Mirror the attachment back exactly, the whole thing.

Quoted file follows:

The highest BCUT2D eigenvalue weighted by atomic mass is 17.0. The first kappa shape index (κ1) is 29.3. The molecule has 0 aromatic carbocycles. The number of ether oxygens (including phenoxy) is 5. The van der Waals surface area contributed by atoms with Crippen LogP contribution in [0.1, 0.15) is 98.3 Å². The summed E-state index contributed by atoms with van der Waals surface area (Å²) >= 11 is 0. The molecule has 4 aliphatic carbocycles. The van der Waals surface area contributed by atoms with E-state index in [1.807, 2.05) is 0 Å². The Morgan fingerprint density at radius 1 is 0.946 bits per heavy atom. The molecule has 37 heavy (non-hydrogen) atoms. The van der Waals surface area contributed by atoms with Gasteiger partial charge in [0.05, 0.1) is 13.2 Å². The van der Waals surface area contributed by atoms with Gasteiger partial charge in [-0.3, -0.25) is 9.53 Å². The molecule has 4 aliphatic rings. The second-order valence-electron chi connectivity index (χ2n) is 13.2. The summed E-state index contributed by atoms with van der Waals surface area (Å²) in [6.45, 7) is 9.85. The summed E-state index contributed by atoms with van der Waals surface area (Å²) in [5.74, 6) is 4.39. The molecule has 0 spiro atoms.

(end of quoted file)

The highest BCUT2D eigenvalue weighted by atomic mass is 17.0. The first kappa shape index (κ1) is 29.3. The molecule has 0 aromatic carbocycles. The number of ether oxygens (including phenoxy) is 5. The van der Waals surface area contributed by atoms with Crippen LogP contribution in [0.1, 0.15) is 98.3 Å². The summed E-state index contributed by atoms with van der Waals surface area (Å²) >= 11 is 0. The molecule has 4 aliphatic carbocycles. The van der Waals surface area contributed by atoms with E-state index in [1.807, 2.05) is 0 Å². The Morgan fingerprint density at radius 1 is 0.946 bits per heavy atom. The molecule has 37 heavy (non-hydrogen) atoms. The van der Waals surface area contributed by atoms with Gasteiger partial charge in [0.05, 0.1) is 13.2 Å². The van der Waals surface area contributed by atoms with Gasteiger partial charge in [-0.3, -0.25) is 9.53 Å². The molecule has 4 aliphatic rings. The second-order valence-electron chi connectivity index (χ2n) is 13.2. The summed E-state index contributed by atoms with van der Waals surface area (Å²) in [6.45, 7) is 9.85. The summed E-state index contributed by atoms with van der Waals surface area (Å²) in [5.74, 6) is 4.39. The molecule has 0 spiro atoms.